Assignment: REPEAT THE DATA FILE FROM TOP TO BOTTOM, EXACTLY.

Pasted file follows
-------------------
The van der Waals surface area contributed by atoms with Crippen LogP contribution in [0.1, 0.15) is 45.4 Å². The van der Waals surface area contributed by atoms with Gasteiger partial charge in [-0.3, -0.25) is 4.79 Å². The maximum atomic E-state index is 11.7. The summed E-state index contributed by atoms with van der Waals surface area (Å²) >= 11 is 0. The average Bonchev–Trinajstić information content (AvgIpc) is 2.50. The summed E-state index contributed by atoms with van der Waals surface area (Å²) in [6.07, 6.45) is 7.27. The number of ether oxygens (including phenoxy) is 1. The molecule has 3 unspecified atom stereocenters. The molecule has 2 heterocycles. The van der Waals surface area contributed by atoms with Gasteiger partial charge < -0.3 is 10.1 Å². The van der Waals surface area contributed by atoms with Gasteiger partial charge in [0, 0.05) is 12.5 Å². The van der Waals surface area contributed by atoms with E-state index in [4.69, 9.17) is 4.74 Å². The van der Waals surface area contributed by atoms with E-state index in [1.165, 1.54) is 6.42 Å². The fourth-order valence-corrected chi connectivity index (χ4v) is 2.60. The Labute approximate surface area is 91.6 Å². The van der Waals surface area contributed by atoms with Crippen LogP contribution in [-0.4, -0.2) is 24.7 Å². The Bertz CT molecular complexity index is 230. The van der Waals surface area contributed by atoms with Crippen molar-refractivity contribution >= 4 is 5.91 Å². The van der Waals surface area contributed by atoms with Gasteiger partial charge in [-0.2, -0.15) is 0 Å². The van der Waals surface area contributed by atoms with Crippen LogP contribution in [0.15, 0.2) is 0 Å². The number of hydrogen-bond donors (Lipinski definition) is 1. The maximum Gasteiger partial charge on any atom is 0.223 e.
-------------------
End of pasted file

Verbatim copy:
The van der Waals surface area contributed by atoms with Crippen LogP contribution in [0.1, 0.15) is 45.4 Å². The van der Waals surface area contributed by atoms with Gasteiger partial charge in [-0.3, -0.25) is 4.79 Å². The maximum atomic E-state index is 11.7. The summed E-state index contributed by atoms with van der Waals surface area (Å²) >= 11 is 0. The average Bonchev–Trinajstić information content (AvgIpc) is 2.50. The summed E-state index contributed by atoms with van der Waals surface area (Å²) in [6.07, 6.45) is 7.27. The number of ether oxygens (including phenoxy) is 1. The molecule has 3 unspecified atom stereocenters. The molecule has 2 heterocycles. The van der Waals surface area contributed by atoms with Gasteiger partial charge < -0.3 is 10.1 Å². The van der Waals surface area contributed by atoms with Gasteiger partial charge in [0, 0.05) is 12.5 Å². The van der Waals surface area contributed by atoms with E-state index in [4.69, 9.17) is 4.74 Å². The van der Waals surface area contributed by atoms with E-state index in [1.165, 1.54) is 6.42 Å². The fourth-order valence-corrected chi connectivity index (χ4v) is 2.60. The Labute approximate surface area is 91.6 Å². The van der Waals surface area contributed by atoms with Crippen LogP contribution in [-0.4, -0.2) is 24.7 Å². The Bertz CT molecular complexity index is 230. The van der Waals surface area contributed by atoms with Crippen molar-refractivity contribution >= 4 is 5.91 Å². The van der Waals surface area contributed by atoms with Gasteiger partial charge in [-0.2, -0.15) is 0 Å². The van der Waals surface area contributed by atoms with Crippen LogP contribution in [0.15, 0.2) is 0 Å². The number of hydrogen-bond donors (Lipinski definition) is 1. The maximum Gasteiger partial charge on any atom is 0.223 e.